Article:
"The relationships and operational preparedness that is established during these training events will undoubtedly pay off during an emergency," Rosen said.
As flexible as these boats are, Rosen says there are a few cases when the boats will not function. That includes a wet sandbar, thick mud or extremely heavy wet vegetation when a winch may be the only way to get out of the situation.
“You’ll find them in shallow water and other areas where out-drive motors are not going to function,” Rosen said. “You’ll find them where you have ice to water to slush. An airboat can run on land, water, ice or snow. They are so versatile.”
However, the airboat is not the first choice for deep water because they do not have the stability found in standard boats. With an operator and a large motor perched up high, their center of gravity shifts and makes them more top heavy. The larger airboats can hold 6 people while smaller airboats can hold about 3.
To operate, Rosen says you need good hand-eye coordination and a lot of practice. “Ideally, you’d want 30 to 40 hours a year in differing conditions to maintain your skills. This is not a traditional boat.”
Rosen says it's more like "running an airplane on the water."
Just before the operator fires up the airboat, the operator must yell ‘CLEAR!’
"That's because you need to always be aware of what is behind you and in front of you," Rosen said. "Whatever is behind will suffer the consequences of heavy prop wash debris and whatever is in front threatens to be sucked into the propeller with devastating results."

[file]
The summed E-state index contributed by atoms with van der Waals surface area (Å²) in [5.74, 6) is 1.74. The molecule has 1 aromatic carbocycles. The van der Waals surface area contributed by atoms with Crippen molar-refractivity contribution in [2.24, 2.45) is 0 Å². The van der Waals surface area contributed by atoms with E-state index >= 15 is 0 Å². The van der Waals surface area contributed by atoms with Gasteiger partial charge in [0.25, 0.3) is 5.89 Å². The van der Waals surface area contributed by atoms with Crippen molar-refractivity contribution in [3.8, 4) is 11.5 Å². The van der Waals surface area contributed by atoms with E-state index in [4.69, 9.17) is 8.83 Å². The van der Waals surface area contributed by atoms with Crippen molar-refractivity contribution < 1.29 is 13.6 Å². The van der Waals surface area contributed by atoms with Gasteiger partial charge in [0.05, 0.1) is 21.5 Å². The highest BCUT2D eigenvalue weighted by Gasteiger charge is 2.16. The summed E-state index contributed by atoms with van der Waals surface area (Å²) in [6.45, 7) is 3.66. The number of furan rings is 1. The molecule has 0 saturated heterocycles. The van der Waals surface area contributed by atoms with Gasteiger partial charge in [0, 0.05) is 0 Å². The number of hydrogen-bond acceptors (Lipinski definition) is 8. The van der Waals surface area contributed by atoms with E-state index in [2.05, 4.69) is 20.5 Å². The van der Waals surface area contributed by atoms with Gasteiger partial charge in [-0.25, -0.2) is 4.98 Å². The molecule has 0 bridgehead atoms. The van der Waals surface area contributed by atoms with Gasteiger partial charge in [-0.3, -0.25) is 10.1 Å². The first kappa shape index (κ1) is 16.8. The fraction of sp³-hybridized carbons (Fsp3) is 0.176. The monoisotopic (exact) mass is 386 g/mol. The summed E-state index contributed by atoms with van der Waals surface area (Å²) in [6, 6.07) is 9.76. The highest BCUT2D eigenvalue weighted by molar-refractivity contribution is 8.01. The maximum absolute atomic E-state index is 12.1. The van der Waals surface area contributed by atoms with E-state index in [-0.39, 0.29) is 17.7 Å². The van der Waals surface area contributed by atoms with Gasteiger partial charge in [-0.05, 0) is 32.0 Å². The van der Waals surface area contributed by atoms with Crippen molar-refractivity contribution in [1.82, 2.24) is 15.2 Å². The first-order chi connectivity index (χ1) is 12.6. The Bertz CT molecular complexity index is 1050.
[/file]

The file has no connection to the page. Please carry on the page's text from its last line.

The airboat comes in different sizes. It has an aluminum hull and is lightweight.
Years ago, airboats were equipped with airplane motors and with wooden propellers.
"We still have one from the 1970s," Rosen said. "Now, most of the airboats have vehicle engines like a truck motor. And instead of wooden propeller in the back, you may see one of composite materials."
The boats hulls often are coated with quarter–inch polymer, which allows them to skim across surfaces with less friction and more protection. Some also are fitted with a grass rake in the front that knocks down vegetation while better protecting the prop as it glides along.
During the training wardens learned if the airboat enters the water from a height of two feet or more, the bow likely will plunge underwater but eventually it will float up. This is where nerves of steel, experience and timing come into play.
“You can’t overreact. You have to stay calm for a few seconds to let the bow come back up," Rosen said. "Yes, you will be taking on water, but the bilge pumps will manage that later. Heavy acceleration at this point would undoubtedly submarine the boat to the sinking point."
While the chances of spring floods can make anyone nervous, Rosen says he hopes the public can take some sense of calm knowing their wardens are gearing up for what nature may throw in Wisconsin’s way -- even if it demands a whole slew of those hockey skater stops.